Integrity is one of the big name values that people like to say they hold dear. We all like to think that with our jobs on the line, or facing the temptation of a big score at someone else’s expense, we’d take the high road. But how about the little things?
“I’ll be there.”
As an example, consider the meeting invitation. The longer you’ve been around, the more meetings you get invited to. Some people, to be polite, will accept the invite in advance regardless of their intent to attend. In fact, some people intentionally skip meetings as a way of pushing for organizational change. It’s hard to argue against that kind of civil disobedience, but let’s be honest here: this isn’t Rosa Parks in 1955. Isn’t it better to decline the meeting invitation and force an awkward conversation, as opposed to accepting it and just not showing up? Which is really more likely to change behaviors around you?
“We’ll be done in an hour.”
When I accept your meeting invitation, there’s a contract. I’ll give you my attention for the time we agreed upon, and you won’t waste my time. That includes keeping me past the end of the meeting. When your meeting runs over, you’re telling everyone else there that your time is more valuable than theirs. You know what? It might be. Then again, you might just be showing a lack of respect for the time of your colleagues.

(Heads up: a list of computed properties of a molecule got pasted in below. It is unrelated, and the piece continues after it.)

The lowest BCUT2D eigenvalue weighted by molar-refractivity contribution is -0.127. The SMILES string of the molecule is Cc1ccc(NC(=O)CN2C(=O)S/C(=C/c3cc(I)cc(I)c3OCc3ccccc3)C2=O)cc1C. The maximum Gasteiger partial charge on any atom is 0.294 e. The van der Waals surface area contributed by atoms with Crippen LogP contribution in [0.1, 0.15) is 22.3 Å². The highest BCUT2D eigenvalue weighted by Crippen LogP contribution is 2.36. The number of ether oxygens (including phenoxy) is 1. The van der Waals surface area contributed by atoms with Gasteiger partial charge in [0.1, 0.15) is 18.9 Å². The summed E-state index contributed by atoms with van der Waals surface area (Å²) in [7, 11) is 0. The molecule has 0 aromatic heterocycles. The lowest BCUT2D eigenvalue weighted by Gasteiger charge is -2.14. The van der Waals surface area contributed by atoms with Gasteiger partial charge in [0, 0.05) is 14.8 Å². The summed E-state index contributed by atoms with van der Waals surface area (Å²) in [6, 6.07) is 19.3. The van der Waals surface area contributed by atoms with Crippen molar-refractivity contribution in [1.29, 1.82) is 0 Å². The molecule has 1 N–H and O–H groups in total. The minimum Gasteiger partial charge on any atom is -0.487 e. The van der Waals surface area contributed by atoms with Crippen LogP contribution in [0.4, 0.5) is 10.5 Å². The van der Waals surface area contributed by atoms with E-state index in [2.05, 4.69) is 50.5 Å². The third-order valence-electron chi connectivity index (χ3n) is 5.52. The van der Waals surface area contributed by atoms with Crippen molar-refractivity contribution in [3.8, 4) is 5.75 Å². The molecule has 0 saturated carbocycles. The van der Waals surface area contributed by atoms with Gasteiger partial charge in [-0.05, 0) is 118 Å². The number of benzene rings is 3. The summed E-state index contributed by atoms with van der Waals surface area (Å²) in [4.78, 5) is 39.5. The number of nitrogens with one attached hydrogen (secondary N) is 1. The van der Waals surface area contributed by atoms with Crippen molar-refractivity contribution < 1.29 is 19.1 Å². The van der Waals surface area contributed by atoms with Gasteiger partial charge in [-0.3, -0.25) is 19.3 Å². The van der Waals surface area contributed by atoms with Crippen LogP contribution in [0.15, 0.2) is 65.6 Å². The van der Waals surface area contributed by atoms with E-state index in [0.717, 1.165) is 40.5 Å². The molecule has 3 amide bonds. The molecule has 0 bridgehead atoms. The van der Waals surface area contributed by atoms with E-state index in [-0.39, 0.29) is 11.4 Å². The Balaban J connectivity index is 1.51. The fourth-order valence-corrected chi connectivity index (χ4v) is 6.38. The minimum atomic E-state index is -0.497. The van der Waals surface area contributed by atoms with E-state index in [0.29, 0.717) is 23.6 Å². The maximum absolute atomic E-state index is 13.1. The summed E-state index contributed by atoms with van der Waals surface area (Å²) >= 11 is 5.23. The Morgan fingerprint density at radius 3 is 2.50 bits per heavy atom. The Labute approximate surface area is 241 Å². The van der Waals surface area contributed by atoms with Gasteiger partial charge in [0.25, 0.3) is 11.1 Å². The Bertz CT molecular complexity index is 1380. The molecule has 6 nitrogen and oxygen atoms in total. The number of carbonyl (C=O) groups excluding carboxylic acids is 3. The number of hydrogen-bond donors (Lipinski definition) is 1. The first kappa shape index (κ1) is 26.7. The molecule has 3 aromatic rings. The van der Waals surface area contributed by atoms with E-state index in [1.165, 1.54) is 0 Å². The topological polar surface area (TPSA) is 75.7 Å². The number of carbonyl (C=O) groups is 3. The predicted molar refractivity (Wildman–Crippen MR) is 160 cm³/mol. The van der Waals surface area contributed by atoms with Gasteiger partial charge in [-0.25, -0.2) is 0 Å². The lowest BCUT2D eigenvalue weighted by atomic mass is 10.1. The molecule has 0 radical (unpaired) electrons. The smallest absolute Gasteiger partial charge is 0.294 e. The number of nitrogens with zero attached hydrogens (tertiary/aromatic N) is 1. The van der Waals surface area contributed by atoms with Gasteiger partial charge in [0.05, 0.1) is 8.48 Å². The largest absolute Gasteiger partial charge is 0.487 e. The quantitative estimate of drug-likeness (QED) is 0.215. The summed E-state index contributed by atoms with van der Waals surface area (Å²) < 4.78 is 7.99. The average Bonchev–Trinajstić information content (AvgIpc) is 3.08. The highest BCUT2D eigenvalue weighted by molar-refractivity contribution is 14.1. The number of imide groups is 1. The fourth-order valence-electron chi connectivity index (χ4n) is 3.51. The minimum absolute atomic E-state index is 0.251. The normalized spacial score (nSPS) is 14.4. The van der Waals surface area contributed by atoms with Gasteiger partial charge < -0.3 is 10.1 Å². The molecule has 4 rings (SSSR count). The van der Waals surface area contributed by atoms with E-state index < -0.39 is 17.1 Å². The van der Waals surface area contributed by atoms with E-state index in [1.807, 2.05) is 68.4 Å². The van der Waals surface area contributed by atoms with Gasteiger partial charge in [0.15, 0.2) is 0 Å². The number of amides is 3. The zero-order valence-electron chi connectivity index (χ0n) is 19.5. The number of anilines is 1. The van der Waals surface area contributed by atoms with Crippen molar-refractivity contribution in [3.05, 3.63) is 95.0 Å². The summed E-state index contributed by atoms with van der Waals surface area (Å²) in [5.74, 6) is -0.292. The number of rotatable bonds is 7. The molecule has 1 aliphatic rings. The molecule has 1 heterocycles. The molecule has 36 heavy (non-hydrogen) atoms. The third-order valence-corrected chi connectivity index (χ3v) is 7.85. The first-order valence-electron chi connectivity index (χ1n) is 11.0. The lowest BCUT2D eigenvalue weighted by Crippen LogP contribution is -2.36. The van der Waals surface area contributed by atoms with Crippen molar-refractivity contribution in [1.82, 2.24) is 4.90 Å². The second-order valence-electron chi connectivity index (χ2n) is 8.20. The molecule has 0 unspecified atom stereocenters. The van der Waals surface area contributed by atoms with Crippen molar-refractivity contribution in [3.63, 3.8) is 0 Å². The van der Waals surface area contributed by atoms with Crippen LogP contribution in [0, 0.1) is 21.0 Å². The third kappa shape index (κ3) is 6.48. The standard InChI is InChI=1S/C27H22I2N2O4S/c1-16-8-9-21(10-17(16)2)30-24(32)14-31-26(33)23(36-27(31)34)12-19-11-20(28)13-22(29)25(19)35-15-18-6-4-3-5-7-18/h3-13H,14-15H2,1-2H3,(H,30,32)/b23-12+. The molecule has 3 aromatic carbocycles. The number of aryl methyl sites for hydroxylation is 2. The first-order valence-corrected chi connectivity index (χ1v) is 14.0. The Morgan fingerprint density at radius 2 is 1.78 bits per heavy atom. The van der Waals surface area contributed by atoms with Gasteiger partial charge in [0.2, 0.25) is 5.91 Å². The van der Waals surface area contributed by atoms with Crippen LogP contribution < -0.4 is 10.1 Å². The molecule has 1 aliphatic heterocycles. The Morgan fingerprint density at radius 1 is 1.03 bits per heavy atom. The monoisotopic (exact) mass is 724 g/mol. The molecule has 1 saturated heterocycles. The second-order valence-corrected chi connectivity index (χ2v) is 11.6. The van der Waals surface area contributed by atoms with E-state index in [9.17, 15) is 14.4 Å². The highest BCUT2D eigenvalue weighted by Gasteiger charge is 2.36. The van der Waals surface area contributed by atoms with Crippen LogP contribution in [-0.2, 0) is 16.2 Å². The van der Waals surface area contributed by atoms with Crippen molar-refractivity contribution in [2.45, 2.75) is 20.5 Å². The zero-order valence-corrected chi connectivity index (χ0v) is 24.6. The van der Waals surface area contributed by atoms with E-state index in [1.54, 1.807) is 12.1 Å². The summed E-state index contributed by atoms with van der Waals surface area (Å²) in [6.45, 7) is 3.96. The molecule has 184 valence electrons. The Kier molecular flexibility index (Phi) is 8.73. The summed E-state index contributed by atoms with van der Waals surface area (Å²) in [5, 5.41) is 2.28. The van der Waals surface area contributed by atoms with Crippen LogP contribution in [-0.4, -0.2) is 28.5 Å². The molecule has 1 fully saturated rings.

“I’ll get you an answer today.”
Will you? Or will it drop off your radar? Maybe my question isn’t the most important one in your queue. I respect that. So tell me that up front so my expectations are clear. “I’m looking at a few other issues, but if I can, I’ll get you something today.” People say you shouldn’t use phrases like “if I can” or “I’ll try” because they make you sound weak. You know what else makes you sound weak? Making promises you can’t keep.
The fact is …
… most of us know people who casually disregard their word in all these areas and more. If you’re like me, you’ve adjusted to several of your coworkers, and know how to handle these situations when they arise. You aren’t offended, and you don’t think they’re bad people. You just know that this isn’t one of their priorities.
But by making an effort to be someone who never makes a promise they can’t keep, you invest every day into the trust accounts of those around you. And someday, when push comes to shove, those people will know they can count on you.
This lesson is especially important for managers, who are in a position to make a great many promises, but also are in a position to have their ability to keep those promises compromised at the last moment by their own management, company mandates, or changing circumstances. Be careful with your word, and it’ll mean something when you finally have to give it to someone.